-Who is Sergio Nazzaro?
A curious person who now has more doubts than certainties. The only antidote to doubt is continuous study, research. An antidote that fortunately does not work, and so doubt remains alive and fuels curiosity. I am wary of those who possess any kind of variety and envy those who have certainty, doubt is like the sea, it is constantly moving, deep, fascinating but also overwhelming. Writing reflects this state of mind whether it is analysis, investigation or storytelling.
-What inspired you to become a writer?
Foreword, I do not consider myself a writer. I have read too many books to think of myself as a writer.
If I think of my favorite authors, no n can even remotely imagine me near shelf or bookstore. by now everyone writes, even one book and talks about it for decades. We get the picture from the contract on, as an imperishable testimony to nothingness. It’s not for me. I am fortunate enough to have been the voice of compelling, public interest stories. Listening is more interesting than writing. Writing is a duty to give voice to those who don’t have one and especially to give voice to those who cannot be heard. Today it is a bad habit not only to steal the story, the voice, but even people’s lives. Writers, journalists whose lives are miserable and who usurp the lives of others as if they had lived them, instead of staying in the background as the true masters of reportage teach. But it is the endless age of selfies and everything becomes a 15-second show.
-Do you think the cinema can bring a change in the society?
Absolutely, like any artistic action and production. And I think this is a daily action. Every day we are surrounded by artistic stimuli. The real problem lies in its production. Always so complex, exhausting. Even after a long process, you always have to convince a producer, a publisher, a gallery owner of the goodness of your idea. I also agree that one always has to fight for one’s ideas, for one’s productions, but it is also tiring to always have to convince someone, while then always running after the new social phenomenon. There is no longer a time for slow production, for details. It’s a constant grind for an inattentive audience, or at least it seems to me that’s what you want. Quality takes time, and you can’t waste it convincing but working on the project itself.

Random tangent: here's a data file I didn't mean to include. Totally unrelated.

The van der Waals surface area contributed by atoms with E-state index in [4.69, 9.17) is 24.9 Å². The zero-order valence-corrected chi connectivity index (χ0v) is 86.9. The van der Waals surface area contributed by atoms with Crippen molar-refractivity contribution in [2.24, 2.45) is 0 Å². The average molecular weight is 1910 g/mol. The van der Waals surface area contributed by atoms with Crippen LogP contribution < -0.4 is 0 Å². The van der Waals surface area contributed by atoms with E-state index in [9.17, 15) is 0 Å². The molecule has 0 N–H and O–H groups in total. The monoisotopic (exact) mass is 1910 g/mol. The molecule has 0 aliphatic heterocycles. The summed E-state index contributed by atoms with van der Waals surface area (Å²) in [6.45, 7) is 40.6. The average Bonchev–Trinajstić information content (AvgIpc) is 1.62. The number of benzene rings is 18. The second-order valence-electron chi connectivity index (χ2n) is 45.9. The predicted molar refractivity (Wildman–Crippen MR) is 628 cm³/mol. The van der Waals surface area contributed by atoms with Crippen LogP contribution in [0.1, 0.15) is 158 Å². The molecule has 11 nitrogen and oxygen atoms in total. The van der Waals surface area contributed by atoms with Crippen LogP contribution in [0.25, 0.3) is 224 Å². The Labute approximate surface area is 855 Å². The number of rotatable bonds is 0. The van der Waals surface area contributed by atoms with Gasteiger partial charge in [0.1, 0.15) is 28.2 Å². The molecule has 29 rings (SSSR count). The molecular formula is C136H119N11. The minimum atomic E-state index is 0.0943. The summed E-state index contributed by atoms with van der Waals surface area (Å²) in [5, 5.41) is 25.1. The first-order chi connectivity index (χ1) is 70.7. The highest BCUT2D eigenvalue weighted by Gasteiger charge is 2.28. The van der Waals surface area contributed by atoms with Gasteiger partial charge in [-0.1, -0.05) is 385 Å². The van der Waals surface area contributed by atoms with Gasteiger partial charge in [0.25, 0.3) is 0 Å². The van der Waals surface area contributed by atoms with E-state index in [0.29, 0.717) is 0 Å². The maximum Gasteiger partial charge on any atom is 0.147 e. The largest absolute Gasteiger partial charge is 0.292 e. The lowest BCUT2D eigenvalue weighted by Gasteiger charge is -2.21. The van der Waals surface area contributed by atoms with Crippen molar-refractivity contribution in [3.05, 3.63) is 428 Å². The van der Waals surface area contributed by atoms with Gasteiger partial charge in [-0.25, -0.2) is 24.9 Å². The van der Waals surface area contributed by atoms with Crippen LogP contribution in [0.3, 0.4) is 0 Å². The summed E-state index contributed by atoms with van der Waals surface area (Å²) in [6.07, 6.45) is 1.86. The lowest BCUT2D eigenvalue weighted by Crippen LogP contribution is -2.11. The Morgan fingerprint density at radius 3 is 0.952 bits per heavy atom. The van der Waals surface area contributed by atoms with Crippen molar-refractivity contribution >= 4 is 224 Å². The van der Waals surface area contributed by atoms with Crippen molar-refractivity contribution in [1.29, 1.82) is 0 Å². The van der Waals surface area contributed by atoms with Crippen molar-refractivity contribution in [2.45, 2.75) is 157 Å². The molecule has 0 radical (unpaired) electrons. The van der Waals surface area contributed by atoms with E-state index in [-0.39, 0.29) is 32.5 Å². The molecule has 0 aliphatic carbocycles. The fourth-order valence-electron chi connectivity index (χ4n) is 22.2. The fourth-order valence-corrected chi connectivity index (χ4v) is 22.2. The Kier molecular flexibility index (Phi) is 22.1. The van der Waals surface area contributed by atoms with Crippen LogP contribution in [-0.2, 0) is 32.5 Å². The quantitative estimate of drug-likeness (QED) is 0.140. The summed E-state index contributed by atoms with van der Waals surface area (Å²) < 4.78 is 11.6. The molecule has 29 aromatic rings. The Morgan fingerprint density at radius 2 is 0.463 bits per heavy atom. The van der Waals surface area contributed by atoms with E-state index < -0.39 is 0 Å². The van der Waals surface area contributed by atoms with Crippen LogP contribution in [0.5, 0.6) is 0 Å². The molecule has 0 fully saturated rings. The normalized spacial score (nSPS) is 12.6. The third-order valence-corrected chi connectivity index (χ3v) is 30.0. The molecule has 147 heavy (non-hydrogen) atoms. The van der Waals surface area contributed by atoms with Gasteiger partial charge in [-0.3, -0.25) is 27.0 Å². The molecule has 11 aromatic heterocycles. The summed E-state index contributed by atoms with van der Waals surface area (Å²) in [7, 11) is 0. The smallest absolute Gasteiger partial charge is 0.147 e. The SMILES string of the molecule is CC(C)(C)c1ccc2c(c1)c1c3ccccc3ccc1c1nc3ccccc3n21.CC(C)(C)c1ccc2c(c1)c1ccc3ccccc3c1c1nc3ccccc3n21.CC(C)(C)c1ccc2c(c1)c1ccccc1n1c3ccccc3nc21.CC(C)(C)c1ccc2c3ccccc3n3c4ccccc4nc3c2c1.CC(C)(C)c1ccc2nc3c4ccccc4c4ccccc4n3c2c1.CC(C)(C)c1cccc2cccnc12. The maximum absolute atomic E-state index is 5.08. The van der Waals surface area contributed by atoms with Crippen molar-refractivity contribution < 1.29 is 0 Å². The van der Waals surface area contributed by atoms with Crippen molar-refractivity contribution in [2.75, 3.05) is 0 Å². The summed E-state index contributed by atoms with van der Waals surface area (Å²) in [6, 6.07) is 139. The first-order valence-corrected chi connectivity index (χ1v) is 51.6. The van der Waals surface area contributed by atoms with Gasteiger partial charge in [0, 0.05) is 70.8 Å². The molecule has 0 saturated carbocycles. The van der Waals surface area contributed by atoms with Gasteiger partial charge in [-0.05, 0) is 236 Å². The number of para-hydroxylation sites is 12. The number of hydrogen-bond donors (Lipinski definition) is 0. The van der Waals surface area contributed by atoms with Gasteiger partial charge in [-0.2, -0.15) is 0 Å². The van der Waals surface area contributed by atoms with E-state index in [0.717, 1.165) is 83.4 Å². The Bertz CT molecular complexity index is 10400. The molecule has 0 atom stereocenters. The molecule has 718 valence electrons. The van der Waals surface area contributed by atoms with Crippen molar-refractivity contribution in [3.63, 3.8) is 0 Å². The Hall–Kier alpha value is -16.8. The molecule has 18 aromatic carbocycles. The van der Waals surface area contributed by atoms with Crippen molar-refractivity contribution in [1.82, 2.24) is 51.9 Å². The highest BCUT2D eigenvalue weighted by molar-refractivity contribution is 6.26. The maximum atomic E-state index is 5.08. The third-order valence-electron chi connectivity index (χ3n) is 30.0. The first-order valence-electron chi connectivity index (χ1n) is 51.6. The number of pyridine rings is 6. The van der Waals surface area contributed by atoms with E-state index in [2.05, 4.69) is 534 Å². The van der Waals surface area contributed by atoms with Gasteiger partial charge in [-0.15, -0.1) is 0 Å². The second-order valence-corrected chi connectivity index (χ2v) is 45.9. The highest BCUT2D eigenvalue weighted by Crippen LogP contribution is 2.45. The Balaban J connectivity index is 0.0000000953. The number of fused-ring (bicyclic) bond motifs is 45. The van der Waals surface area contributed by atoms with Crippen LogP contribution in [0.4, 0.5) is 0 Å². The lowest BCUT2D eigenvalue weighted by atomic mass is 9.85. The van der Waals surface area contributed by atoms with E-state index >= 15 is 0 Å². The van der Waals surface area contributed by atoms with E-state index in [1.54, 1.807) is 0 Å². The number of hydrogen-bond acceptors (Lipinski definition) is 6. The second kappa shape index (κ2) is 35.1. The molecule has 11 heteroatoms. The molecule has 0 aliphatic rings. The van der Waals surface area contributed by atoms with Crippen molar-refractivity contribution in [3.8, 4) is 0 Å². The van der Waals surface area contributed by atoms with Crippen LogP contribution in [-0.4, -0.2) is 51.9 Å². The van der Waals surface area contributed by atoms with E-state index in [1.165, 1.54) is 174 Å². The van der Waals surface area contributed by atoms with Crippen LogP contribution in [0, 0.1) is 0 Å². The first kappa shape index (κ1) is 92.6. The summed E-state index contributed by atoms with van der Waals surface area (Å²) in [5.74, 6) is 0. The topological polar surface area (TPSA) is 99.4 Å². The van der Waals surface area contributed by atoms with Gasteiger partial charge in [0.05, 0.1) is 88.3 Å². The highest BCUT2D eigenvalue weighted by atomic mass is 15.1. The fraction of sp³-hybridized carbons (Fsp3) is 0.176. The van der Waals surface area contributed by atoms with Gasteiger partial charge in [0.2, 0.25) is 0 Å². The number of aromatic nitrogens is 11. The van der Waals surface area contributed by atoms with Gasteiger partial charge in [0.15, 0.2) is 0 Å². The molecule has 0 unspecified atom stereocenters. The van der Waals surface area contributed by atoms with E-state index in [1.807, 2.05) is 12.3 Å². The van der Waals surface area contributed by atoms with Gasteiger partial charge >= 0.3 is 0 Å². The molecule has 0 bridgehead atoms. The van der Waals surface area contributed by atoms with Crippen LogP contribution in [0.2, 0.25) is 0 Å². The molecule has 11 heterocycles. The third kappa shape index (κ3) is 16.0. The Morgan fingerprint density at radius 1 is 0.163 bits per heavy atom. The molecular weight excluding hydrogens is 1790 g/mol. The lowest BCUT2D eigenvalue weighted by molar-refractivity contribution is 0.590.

-What would you change in the world?
This is a wonderful question. You only ask it to children now, instead of asking it also and especially to adults, to those who at the end of the day have a chance to be able to really change things. I would change the desire to change the world, change by trying to teach the small but plural steps. Small steps of millions, hundreds of millions together change the world. Yet we live in world that has yet to defend the rights of women, the Lgbtq+ community and so on. This is shocking, we are all citizens of the right to live and to exist, to live, to love, and yet even after a pandemic we stand there warring and suppressing minority. This questions me, how do you change the world, if the worst ones start wars and oppressions and they are a minority, what do the majority of people do? Does it remain silent?
-Where do you see the film industry going in the next 100 years?
I’m not an expert, I’ve written a few things for film and TV, such as a series on the Nigerian mafia, but it’s still stopped. I hope and speak for the Italian world, I repeat I am not an expert, but I have the privilege of knowing and being friends with many young filmmakers, who may have the space to be able to make their ideas true. We see too much nonsense, trivial film or TV series productions, why don’t we give space to what is just beautiful? And here we come back to the critical point, that having to convince those who are in the position to decide. And that seems to me to be a very good parallel to those who wage wars and oppression, a few in the wrong positions.